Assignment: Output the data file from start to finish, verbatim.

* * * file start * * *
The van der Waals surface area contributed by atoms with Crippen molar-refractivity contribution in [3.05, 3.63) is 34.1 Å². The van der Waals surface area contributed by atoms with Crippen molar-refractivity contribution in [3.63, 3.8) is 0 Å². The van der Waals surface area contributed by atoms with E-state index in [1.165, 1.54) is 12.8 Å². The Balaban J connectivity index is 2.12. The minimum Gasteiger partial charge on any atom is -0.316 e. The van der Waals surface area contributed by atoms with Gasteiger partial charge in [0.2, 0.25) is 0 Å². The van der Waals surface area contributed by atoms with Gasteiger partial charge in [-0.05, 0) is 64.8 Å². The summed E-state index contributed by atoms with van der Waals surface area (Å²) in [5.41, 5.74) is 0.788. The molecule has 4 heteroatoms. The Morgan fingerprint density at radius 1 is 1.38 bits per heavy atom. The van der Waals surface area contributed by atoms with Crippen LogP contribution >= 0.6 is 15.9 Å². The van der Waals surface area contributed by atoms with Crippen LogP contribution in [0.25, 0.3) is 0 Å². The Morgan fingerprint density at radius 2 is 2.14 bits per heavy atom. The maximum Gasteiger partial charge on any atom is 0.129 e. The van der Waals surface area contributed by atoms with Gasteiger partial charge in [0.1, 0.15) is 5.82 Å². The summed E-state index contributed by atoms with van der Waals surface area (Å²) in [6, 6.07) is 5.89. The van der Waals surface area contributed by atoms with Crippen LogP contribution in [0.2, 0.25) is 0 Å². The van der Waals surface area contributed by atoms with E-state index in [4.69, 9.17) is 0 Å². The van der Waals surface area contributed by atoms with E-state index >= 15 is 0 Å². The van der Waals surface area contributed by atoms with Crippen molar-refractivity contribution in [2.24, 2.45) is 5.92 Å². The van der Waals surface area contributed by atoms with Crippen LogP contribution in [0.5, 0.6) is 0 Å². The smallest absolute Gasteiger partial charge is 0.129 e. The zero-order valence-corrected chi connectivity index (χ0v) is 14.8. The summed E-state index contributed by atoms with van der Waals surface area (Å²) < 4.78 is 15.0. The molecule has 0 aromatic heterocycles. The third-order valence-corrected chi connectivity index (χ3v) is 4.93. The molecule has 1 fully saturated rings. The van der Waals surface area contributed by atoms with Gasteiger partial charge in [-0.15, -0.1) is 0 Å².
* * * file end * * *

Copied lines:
The van der Waals surface area contributed by atoms with Crippen molar-refractivity contribution in [3.05, 3.63) is 34.1 Å². The van der Waals surface area contributed by atoms with Crippen molar-refractivity contribution in [3.63, 3.8) is 0 Å². The van der Waals surface area contributed by atoms with E-state index in [1.165, 1.54) is 12.8 Å². The Balaban J connectivity index is 2.12. The minimum Gasteiger partial charge on any atom is -0.316 e. The van der Waals surface area contributed by atoms with Gasteiger partial charge in [0.2, 0.25) is 0 Å². The van der Waals surface area contributed by atoms with Gasteiger partial charge in [-0.05, 0) is 64.8 Å². The summed E-state index contributed by atoms with van der Waals surface area (Å²) in [5.41, 5.74) is 0.788. The molecule has 4 heteroatoms. The Morgan fingerprint density at radius 1 is 1.38 bits per heavy atom. The van der Waals surface area contributed by atoms with Crippen LogP contribution >= 0.6 is 15.9 Å². The van der Waals surface area contributed by atoms with Crippen LogP contribution in [0.25, 0.3) is 0 Å². The Morgan fingerprint density at radius 2 is 2.14 bits per heavy atom. The maximum Gasteiger partial charge on any atom is 0.129 e. The van der Waals surface area contributed by atoms with Gasteiger partial charge in [0.1, 0.15) is 5.82 Å². The summed E-state index contributed by atoms with van der Waals surface area (Å²) in [6, 6.07) is 5.89. The van der Waals surface area contributed by atoms with Crippen LogP contribution in [0.2, 0.25) is 0 Å². The van der Waals surface area contributed by atoms with E-state index in [4.69, 9.17) is 0 Å². The van der Waals surface area contributed by atoms with E-state index >= 15 is 0 Å². The van der Waals surface area contributed by atoms with Crippen molar-refractivity contribution in [2.24, 2.45) is 5.92 Å². The van der Waals surface area contributed by atoms with Crippen LogP contribution in [0.5, 0.6) is 0 Å². The smallest absolute Gasteiger partial charge is 0.129 e. The zero-order valence-corrected chi connectivity index (χ0v) is 14.8. The summed E-state index contributed by atoms with van der Waals surface area (Å²) < 4.78 is 15.0. The molecule has 0 aromatic heterocycles. The third-order valence-corrected chi connectivity index (χ3v) is 4.93. The molecule has 1 fully saturated rings. The van der Waals surface area contributed by atoms with Gasteiger partial charge in [-0.15, -0.1) is 0 Å².